After a few days off, some more reflections on preaching. The last few books were from some more traditional/conservative Evangelicals, and the most recent book I read is by Doug Pagitt, one of the more prominent voices in the Emergent camp. Doug is a leader at Solomon’s Porch in Minneapolis, author of a few books, etc.
Preaching Re-Imagined: The Role of the Sermon in Communities of Faith is a bit like a detour in this conversation. Or maybe a shortcut. It offers a quick and simple route for where a church may want to take their teaching in a communal, post-whatever, world. It is a shortcut in that it sidesteps most of the major conversations in homiletics – at least any explicit mention of/engagement with them. While this is not always a bad thing, it may leave some wondering where the theological/theoretical/homiletical foundation of Pagitt’s work is. While there are not a lot of citations indicating that Pagitt was working with more than his own experience, I was reminded of John McClure’s work in homiletics as I read and reflected on Pagitt’s book.
The basic thesis of Pagitt’s book is that most modern sermons are a form of speaching, a one-way forced speech directed at the audience. This caricature of the modern sermon is contrasted to Pagitt’s proposed progressional dialogue, which envisions the preacher as a conversation facilitator, welcoming and encouraging voices to contribute to a sermon representing and incorporating the communal voice. Preaching Re-Imagined essentially guides the reader through a “how to” of progressional dialogue with some discussion to the elements in a post-whatever culture that call for a more conversational, dialogical, and communal expression of the sermon event.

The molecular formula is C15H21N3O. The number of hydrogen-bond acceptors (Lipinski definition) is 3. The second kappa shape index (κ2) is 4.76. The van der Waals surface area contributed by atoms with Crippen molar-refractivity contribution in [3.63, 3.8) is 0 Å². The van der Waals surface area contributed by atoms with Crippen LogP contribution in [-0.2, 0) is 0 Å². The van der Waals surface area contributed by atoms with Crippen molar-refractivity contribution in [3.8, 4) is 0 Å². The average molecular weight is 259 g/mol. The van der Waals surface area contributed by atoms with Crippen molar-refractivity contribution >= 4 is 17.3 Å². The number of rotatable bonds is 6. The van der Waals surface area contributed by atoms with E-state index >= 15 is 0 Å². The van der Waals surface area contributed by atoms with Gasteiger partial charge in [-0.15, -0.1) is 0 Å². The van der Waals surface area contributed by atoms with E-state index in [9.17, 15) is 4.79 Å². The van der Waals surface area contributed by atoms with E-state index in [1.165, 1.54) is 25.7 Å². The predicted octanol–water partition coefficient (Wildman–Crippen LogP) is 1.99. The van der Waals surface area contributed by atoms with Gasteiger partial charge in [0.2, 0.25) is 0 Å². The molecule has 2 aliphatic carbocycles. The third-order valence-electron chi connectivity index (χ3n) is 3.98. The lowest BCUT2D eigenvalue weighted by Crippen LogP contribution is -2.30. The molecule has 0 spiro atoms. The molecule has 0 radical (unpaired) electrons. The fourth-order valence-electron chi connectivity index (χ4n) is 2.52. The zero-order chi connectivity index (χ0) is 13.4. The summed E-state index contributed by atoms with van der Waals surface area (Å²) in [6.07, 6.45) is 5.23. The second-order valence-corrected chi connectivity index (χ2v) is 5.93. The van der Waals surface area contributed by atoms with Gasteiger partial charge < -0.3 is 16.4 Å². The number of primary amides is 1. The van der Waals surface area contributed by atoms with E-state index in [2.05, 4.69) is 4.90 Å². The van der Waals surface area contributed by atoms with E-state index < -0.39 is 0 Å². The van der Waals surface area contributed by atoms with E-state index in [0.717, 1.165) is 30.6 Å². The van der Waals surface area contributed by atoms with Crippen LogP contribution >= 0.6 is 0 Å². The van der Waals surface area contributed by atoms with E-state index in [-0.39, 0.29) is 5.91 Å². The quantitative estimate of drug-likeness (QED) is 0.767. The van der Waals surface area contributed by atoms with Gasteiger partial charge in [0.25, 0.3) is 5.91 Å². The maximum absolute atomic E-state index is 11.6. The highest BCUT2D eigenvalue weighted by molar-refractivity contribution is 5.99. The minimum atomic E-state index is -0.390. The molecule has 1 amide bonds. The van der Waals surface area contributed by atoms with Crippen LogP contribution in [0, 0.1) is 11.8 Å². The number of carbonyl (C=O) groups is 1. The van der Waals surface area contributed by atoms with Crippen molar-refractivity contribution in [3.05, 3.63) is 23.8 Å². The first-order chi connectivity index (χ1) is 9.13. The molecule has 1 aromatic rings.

Here are some quotes from Pagitt:
The value of our practices – including preaching – ought to be judged by their effects on our communities and the ways in which they help us move toward life with God. (28)
The contemporary church makes two mistakes regarding the function and relationship of the Bible. One is to think of her as a stagnant telling of all the desires of God. The other is to think of her as something from which we extract truth, whether in the form of moral teaching or propositional statements. (44)
Preaching as progressional dialogue calls for a different reaction from those who hear a sermon. Where application asks, “do you see what I see?” or, “Do you know what I know?” implication asks, “What do we do now?” Application has a sense of me to it; implication has a sense of us. (99)
There is something positive about telling people they need not set aside their everyday lives to interact with the things of Go. The attitude of “Listen to me because this is the most important thing you will hear today” may create more centralized control, but it’s not good for the good news. (130-131)
Controlling the content of what is said about God certainly has its appeal. It allows us to mold communities of people who think certain ways and behave in certain ways. It creates a kind of dependence on the pastor as the only person who can chart the course of the community. It takes away the threat of instability that comes when people question the message. But the church isn’t the military. It isn’t meant to be a place where we train soldiers for battle and send them out with infallible marching orders. It’s meant to be the place where we encounter God together and figure out how to live in the kingdom life to which we are called. (143)
Tomorrow, I may or may not post a few thoughts on what I appreciated about Pagitt’s approach mixed with a little critical engagement.